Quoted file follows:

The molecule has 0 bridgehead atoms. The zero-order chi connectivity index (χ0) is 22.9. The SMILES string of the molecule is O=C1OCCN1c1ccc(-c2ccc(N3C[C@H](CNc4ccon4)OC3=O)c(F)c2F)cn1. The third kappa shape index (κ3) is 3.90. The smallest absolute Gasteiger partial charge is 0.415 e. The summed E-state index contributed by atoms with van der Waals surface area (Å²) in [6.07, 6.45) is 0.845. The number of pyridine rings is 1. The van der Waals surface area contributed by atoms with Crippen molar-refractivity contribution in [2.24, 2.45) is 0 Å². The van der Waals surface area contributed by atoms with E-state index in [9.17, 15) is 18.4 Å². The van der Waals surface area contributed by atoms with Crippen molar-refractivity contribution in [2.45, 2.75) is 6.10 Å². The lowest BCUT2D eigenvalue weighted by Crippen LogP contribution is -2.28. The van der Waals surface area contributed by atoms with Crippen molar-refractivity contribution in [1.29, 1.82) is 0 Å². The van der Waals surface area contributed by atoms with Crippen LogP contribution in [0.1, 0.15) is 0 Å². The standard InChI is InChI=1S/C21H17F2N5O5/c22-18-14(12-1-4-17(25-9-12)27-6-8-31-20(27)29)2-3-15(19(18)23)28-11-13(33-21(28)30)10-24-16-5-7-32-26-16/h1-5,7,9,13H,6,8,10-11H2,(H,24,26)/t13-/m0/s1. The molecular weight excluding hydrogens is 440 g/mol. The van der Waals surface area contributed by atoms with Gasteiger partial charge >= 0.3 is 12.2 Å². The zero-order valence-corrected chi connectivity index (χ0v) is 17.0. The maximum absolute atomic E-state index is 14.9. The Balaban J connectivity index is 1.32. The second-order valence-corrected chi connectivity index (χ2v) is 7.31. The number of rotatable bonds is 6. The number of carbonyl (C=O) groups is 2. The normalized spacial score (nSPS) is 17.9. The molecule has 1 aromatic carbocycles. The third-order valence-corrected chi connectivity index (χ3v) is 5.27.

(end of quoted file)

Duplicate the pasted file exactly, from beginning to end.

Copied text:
The molecule has 0 bridgehead atoms. The zero-order chi connectivity index (χ0) is 22.9. The SMILES string of the molecule is O=C1OCCN1c1ccc(-c2ccc(N3C[C@H](CNc4ccon4)OC3=O)c(F)c2F)cn1. The third kappa shape index (κ3) is 3.90. The smallest absolute Gasteiger partial charge is 0.415 e. The summed E-state index contributed by atoms with van der Waals surface area (Å²) in [6.07, 6.45) is 0.845. The number of pyridine rings is 1. The van der Waals surface area contributed by atoms with Crippen molar-refractivity contribution in [2.24, 2.45) is 0 Å². The van der Waals surface area contributed by atoms with E-state index in [9.17, 15) is 18.4 Å². The van der Waals surface area contributed by atoms with Crippen molar-refractivity contribution in [2.45, 2.75) is 6.10 Å². The lowest BCUT2D eigenvalue weighted by Crippen LogP contribution is -2.28. The van der Waals surface area contributed by atoms with Crippen molar-refractivity contribution in [1.29, 1.82) is 0 Å². The van der Waals surface area contributed by atoms with Crippen LogP contribution in [0.1, 0.15) is 0 Å². The standard InChI is InChI=1S/C21H17F2N5O5/c22-18-14(12-1-4-17(25-9-12)27-6-8-31-20(27)29)2-3-15(19(18)23)28-11-13(33-21(28)30)10-24-16-5-7-32-26-16/h1-5,7,9,13H,6,8,10-11H2,(H,24,26)/t13-/m0/s1. The molecular weight excluding hydrogens is 440 g/mol. The van der Waals surface area contributed by atoms with Gasteiger partial charge >= 0.3 is 12.2 Å². The zero-order valence-corrected chi connectivity index (χ0v) is 17.0. The maximum absolute atomic E-state index is 14.9. The Balaban J connectivity index is 1.32. The second-order valence-corrected chi connectivity index (χ2v) is 7.31. The number of rotatable bonds is 6. The number of carbonyl (C=O) groups is 2. The normalized spacial score (nSPS) is 17.9. The molecule has 1 aromatic carbocycles. The third-order valence-corrected chi connectivity index (χ3v) is 5.27.